Stan­ford’s Jerod Haase gets first Pac-12 win.

San Francisco Chronicle Late Edition - - SPORTING GREEN - By Tom FitzGer­ald Tom FitzGer­ald is a San Fran­cisco Chronicle staff writer. Email: tfitzger­ald@ sfchron­i­ Twit­ter: @tomg fitzger­ald

There were some pos­i­tive early signs for Stan­ford on Thurs­day night. For one, Reid Travis was in the lineup af­ter miss­ing two games with a shoul­der in­jury. For an­other, the Car­di­nal were hit­ting prac­ti­cally ev­ery­thing they shot.

They jumped to a quick 20-point lead and rolled to an 84-54 rout of Wash­ing­ton State. It was not only their first Pac-12 win af­ter four de­feats and their first un­der head coach Jerod Haase, but it was also their most one-sided win of the sea­son.

They had played against the Pac-12’s elite teams and paid the price for it. They didn’t for­get about the 39-point loss to Ari­zona, the 16-point loss to USC and the 14-point loss to UCLA. They just learned painful lessons.

“It was never that we were hold­ing our breath for our first win,” point guard Robert Cartwright said. “That’s never how we looked at it. Af­ter ev­ery loss, we learned from it.”

Travis, their lead­ing scorer and re­bounder, re­turned to the lineup much sooner than ex­pected af­ter miss­ing two games with a shoul­der in­jury. He didn’t look ham­pered at all, pro­duc­ing 17 points and six re­bounds.

“I feel great,” he said. “I don’t think they would have put me out there if I wasn’t 100 per­cent.”

But the big story for Stan­ford (9-8, 1-4 Pac-12) was Cartwright. Given just his fourth start of the sea­son on the strength of his 18-point, nine-as­sist per­for­mance against UCLA on Sun­day, the sopho­more point guard poured in a ca­reer­high 21 points, hit­ting 5 of 7 three-point tries. He also passed out seven as­sists.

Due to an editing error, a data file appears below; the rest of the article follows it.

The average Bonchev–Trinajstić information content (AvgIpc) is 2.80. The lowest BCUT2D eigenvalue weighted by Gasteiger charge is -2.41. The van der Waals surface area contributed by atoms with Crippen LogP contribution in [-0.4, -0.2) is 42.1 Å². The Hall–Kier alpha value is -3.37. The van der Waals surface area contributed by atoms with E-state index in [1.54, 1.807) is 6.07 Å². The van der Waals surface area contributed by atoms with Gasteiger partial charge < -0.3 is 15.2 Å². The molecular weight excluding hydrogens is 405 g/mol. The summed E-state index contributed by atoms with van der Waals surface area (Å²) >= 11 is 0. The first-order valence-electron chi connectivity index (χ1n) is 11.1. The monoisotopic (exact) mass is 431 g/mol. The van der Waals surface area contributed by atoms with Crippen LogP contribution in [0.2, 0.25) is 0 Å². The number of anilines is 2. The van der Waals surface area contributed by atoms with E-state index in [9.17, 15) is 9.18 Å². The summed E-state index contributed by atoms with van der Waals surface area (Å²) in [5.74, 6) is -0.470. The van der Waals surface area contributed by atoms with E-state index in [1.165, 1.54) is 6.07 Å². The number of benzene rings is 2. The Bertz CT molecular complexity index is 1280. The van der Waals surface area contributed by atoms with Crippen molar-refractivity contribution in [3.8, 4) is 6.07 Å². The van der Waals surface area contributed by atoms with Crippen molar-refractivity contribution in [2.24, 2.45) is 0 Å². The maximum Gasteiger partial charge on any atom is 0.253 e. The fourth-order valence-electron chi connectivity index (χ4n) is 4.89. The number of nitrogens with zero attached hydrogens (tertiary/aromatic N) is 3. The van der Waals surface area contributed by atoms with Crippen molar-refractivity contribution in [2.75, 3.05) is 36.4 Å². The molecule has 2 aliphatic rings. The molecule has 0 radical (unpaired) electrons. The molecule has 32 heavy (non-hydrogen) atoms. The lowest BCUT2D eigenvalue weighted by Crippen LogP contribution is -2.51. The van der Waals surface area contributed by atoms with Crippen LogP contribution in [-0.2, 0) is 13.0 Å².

“I was sur­prised by the score, but I’m not sur­prised that we’re mak­ing progress,” Haase said.

As Cartwright saw it, their de­fense is what helped Stan­ford jump to a 25-5 lead and then hold a 48-23 lead at half­time. In Car­di­nal par­lance, a “turkey” is three de­fen­sive stops in a row. “We had seven (tur­keys) in the first half,” he said. “When we’re able to play de­fense like that and lock in, we’re go­ing to be able to com­pete in a lot games and beat teams.”

Stan­ford held Josh Hawkin­son in check with a dou­ble-team­ing de­fense un­til the out­come was de­cided. He had 14 points and eight re­bounds. Stan­ford lim­ited the Cougars (9-7, 2-2) to 32 per­cent shoot­ing from the field. On of­fense, the Car­di­nal did prac­ti­cally what­ever they wanted.

The Car­di­nal en­tered the game as the Pac-12’s worst shoot­ing team (43 per­cent) and worst three­p­oint-shoot­ing team (30 per­cent). Against the Cougars, they hit 55 per­cent over­all and 56 per­cent on threes.

Do­rian Pick­ens added 18 points and Mar­cus Sh­effield 10 for the Car­di­nal, who com­mit­ted just nine turnovers and en­joyed a 43-25 re­bound­ing ad­van­tage. Michael Humphrey grabbed a game-high 10 re­bounds.

“I thought they just phys­i­cally man­han­dled us,” WSU head coach Ernie Kent said.

Conor Clif­ford led the Cougars with 15 points. Ike Iroegbu had 13 and Robert Franks 10.

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